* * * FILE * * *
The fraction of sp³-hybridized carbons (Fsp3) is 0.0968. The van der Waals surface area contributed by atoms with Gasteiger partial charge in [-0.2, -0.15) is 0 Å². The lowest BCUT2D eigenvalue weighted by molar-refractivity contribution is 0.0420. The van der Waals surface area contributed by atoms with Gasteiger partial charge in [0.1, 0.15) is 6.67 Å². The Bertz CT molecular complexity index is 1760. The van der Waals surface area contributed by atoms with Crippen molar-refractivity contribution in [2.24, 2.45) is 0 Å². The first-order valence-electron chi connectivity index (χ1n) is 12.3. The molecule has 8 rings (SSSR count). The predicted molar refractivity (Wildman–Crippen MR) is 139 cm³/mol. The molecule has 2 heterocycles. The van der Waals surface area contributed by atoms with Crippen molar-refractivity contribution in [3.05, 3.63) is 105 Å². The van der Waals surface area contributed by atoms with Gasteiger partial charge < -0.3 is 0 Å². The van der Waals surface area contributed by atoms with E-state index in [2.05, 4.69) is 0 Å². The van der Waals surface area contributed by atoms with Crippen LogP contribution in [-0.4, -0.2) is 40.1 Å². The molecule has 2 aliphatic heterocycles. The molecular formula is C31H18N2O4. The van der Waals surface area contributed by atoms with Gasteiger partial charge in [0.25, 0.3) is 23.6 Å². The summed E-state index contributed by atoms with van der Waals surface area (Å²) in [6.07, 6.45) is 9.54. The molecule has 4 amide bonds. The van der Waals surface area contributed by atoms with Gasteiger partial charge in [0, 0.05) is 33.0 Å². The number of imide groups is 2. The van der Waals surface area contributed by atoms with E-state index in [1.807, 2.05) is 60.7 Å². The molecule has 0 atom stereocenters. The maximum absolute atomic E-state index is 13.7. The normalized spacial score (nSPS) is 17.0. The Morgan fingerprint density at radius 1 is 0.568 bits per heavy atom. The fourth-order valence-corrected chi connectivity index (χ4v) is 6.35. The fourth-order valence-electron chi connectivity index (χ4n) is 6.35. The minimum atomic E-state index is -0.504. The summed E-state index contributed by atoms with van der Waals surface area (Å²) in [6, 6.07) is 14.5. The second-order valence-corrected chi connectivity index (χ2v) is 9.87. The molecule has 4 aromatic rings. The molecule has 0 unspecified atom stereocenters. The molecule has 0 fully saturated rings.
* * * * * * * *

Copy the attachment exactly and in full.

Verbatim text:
The fraction of sp³-hybridized carbons (Fsp3) is 0.0968. The van der Waals surface area contributed by atoms with Gasteiger partial charge in [-0.2, -0.15) is 0 Å². The lowest BCUT2D eigenvalue weighted by molar-refractivity contribution is 0.0420. The van der Waals surface area contributed by atoms with Gasteiger partial charge in [0.1, 0.15) is 6.67 Å². The Bertz CT molecular complexity index is 1760. The van der Waals surface area contributed by atoms with Crippen molar-refractivity contribution in [2.24, 2.45) is 0 Å². The first-order valence-electron chi connectivity index (χ1n) is 12.3. The molecule has 8 rings (SSSR count). The predicted molar refractivity (Wildman–Crippen MR) is 139 cm³/mol. The molecule has 2 heterocycles. The van der Waals surface area contributed by atoms with Crippen molar-refractivity contribution in [3.05, 3.63) is 105 Å². The van der Waals surface area contributed by atoms with Gasteiger partial charge < -0.3 is 0 Å². The van der Waals surface area contributed by atoms with E-state index in [2.05, 4.69) is 0 Å². The van der Waals surface area contributed by atoms with Crippen LogP contribution in [-0.4, -0.2) is 40.1 Å². The molecule has 2 aliphatic heterocycles. The molecular formula is C31H18N2O4. The van der Waals surface area contributed by atoms with Gasteiger partial charge in [0.25, 0.3) is 23.6 Å². The summed E-state index contributed by atoms with van der Waals surface area (Å²) in [6.07, 6.45) is 9.54. The molecule has 4 amide bonds. The van der Waals surface area contributed by atoms with Gasteiger partial charge in [0, 0.05) is 33.0 Å². The number of imide groups is 2. The van der Waals surface area contributed by atoms with E-state index in [1.807, 2.05) is 60.7 Å². The molecule has 0 atom stereocenters. The maximum absolute atomic E-state index is 13.7. The normalized spacial score (nSPS) is 17.0. The Morgan fingerprint density at radius 1 is 0.568 bits per heavy atom. The fourth-order valence-corrected chi connectivity index (χ4v) is 6.35. The fourth-order valence-electron chi connectivity index (χ4n) is 6.35. The minimum atomic E-state index is -0.504. The summed E-state index contributed by atoms with van der Waals surface area (Å²) in [6, 6.07) is 14.5. The second-order valence-corrected chi connectivity index (χ2v) is 9.87. The molecule has 4 aromatic rings. The molecule has 0 unspecified atom stereocenters. The molecule has 0 fully saturated rings.